Do you ever feel like quitting? Most of us do at one time or another. Sometimes the list seems longer than we can imagine ever accomplishing. Other times we are overwhelmed with worry and fear. Often, we face problems that appear unsolvable. Limited time, funds, resources and energy can all make us want to toss up our hands and quit. At the same time, simply quitting is rarely an option. While we may be able to walk away from a task or challenge temporarily, there will likely be negative consequences associated with such a choice.
So, what do we do when we feel like quitting? How do we keep going when we feel hopeless?
The other day, I heard this song by Skillet on the radio:
What caught my ear were the words in the chorus:
I could easily picture an anchor holding a boat steady in the midst of stormy times. With this tune still in my head, I then heard a story on the news about an initiative being launched by Lady Gaga’s Born This Way Foundation. This project encourages people struggling with depression to sign what they call the “Please Stay” pledge, a commitment to stay alive rather than commit suicide. Apparently, suicides have been on the rise during the pandemic, and Lady Gaga – in cooperation with her mother, Cynthia Germanotta – are trying to offer encouragement to those who are struggling. The reason this newsclip caught my attention was because it, like the song, references anchors:
“An anchor is something you can hold on to for another day or minute — it doesn’t have to be groundbreaking, it can be a smile from a stranger, steak tacos, rugby…”– Please Stay
In other words, an anchor is any small, positive element of life that gives us the energy to keep showing up. The website says, “Anchors are everywhere, you just have to start looking.”
At this point, I had now heard two references to anchors in a very short period of time. When this happens, I tend to sit up and pay attention. The message I was hearing was that when we feel like quitting, we might just need an anchor.
With this in mind, I sat down and made a list of what pops to mind when I hear the word anchor. This is what I came up with. An anchor:
- Keeps us from being swept in an undesirable direction
- Prevents us from banging into things and getting damaged
- Holds us in place when storms hit
- Is strong, heavy, dependable, and not easily swayed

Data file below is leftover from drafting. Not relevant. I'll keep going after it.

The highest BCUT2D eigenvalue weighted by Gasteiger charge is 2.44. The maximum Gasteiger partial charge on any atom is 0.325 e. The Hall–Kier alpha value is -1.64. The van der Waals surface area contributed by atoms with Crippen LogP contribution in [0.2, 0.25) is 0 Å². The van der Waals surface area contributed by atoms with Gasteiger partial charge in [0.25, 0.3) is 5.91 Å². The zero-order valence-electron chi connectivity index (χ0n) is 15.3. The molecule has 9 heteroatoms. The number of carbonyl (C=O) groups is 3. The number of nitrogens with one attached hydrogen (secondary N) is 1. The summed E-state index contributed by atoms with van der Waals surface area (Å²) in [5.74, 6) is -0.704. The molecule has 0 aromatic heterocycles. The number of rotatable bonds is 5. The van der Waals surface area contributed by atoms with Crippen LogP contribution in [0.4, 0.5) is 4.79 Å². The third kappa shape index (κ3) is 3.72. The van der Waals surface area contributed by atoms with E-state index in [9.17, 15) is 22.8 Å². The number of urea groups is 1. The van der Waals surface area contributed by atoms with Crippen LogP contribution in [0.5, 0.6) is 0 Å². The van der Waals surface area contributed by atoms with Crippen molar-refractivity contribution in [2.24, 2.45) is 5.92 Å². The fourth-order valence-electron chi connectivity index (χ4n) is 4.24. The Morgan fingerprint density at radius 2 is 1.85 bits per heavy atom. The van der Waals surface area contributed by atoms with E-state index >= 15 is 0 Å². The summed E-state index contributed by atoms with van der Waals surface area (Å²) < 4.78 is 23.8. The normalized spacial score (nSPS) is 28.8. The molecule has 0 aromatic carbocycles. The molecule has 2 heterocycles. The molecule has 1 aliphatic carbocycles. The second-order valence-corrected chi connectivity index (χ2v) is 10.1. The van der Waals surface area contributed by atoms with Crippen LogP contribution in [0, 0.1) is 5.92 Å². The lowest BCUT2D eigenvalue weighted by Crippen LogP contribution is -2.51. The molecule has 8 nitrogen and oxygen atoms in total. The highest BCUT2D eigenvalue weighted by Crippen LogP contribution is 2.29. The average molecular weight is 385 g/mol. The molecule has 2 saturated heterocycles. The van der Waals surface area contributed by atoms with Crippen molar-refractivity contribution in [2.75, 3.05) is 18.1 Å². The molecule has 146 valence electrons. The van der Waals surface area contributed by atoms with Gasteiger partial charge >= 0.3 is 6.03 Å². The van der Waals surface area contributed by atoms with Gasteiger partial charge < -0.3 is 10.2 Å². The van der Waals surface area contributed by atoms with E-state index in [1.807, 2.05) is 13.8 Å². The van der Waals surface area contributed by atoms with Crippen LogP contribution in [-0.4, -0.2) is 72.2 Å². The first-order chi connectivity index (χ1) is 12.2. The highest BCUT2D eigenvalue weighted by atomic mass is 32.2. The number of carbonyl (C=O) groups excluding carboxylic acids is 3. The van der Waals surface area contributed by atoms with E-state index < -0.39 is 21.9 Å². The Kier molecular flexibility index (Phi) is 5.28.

- Allows us to focus on what we can control (i.e. inside the boat)
- Holds us tight while we wait for the storm to pass
- Relieves the pressure to control everything by ourselves
- Can be pulled up when we are ready to move on
These are some pretty appealing qualities!
In keeping with the idea that anchors are everywhere, and that we all need them from time to time, I decided to make a second list of possible anchors; things we can look forward to and lean on when we are lacking the internal fortitude to simply “guts through” a difficult time or situation.
Here are a few ideas:
- A visual image that makes us peaceful or hopeful
- A favorite food or drink, such as a cup of hot coffee and our favorite bagel when we get up
- The voice of a friend whom we know cares about us, will listen without judgment, and will encourage us
- A song or soundtrack that cheers us
- An accountability partner who won’t let us off the hook when we start to make excuses
- The guidance of an expert, who can see solutions that we cannot
- A dependent, such as a pet or child, who needs us to perform certain tasks
- A familiar routine that builds our confidence and gives us a sense of empowerment
- A treat or activity with which we reward ourselves for persevering
The list is literally endless.
My take-away on this mental excursion is twofold:
- We all go through storms that beat us up, overwhelm us, exhaust us, and make us feel like quitting. We shouldn’t be surprised by these.
- When tough times hit, we have the ability to identify and cling to one or more anchors to steady us and help us get through.
As Winston Churchill said,
One final note: there is a difference between quitting and choosing to mindfully walk away. There are many situations we face for which the best course of action is to exit. This can and should be done with planning and intent. We should never allow ourselves to be anchored to a situation that is dangerous or unhealthy.
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Are you going through a hard time? Do you feel like quitting? What anchors have you clung to that have helped you in the past?